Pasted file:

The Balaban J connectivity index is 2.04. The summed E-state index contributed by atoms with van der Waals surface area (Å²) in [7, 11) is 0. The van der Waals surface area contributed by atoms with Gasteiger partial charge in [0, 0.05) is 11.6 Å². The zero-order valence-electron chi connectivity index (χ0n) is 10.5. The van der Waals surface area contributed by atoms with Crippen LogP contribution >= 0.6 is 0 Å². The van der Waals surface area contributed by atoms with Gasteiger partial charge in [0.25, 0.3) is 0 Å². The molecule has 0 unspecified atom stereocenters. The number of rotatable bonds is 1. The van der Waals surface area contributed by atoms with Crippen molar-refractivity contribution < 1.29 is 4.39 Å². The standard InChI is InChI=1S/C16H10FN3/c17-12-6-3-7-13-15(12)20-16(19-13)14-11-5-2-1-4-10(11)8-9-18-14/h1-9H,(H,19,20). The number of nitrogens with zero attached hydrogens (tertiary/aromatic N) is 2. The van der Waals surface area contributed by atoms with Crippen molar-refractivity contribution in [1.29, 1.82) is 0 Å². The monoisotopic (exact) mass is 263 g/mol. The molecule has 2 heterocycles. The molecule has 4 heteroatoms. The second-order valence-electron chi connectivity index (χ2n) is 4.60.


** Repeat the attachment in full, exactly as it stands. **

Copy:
The Balaban J connectivity index is 2.04. The summed E-state index contributed by atoms with van der Waals surface area (Å²) in [7, 11) is 0. The van der Waals surface area contributed by atoms with Gasteiger partial charge in [0, 0.05) is 11.6 Å². The zero-order valence-electron chi connectivity index (χ0n) is 10.5. The van der Waals surface area contributed by atoms with Crippen LogP contribution >= 0.6 is 0 Å². The van der Waals surface area contributed by atoms with Gasteiger partial charge in [0.25, 0.3) is 0 Å². The molecule has 0 unspecified atom stereocenters. The number of rotatable bonds is 1. The van der Waals surface area contributed by atoms with Crippen molar-refractivity contribution < 1.29 is 4.39 Å². The standard InChI is InChI=1S/C16H10FN3/c17-12-6-3-7-13-15(12)20-16(19-13)14-11-5-2-1-4-10(11)8-9-18-14/h1-9H,(H,19,20). The number of nitrogens with zero attached hydrogens (tertiary/aromatic N) is 2. The van der Waals surface area contributed by atoms with Crippen molar-refractivity contribution in [1.29, 1.82) is 0 Å². The monoisotopic (exact) mass is 263 g/mol. The molecule has 2 heterocycles. The molecule has 4 heteroatoms. The second-order valence-electron chi connectivity index (χ2n) is 4.60.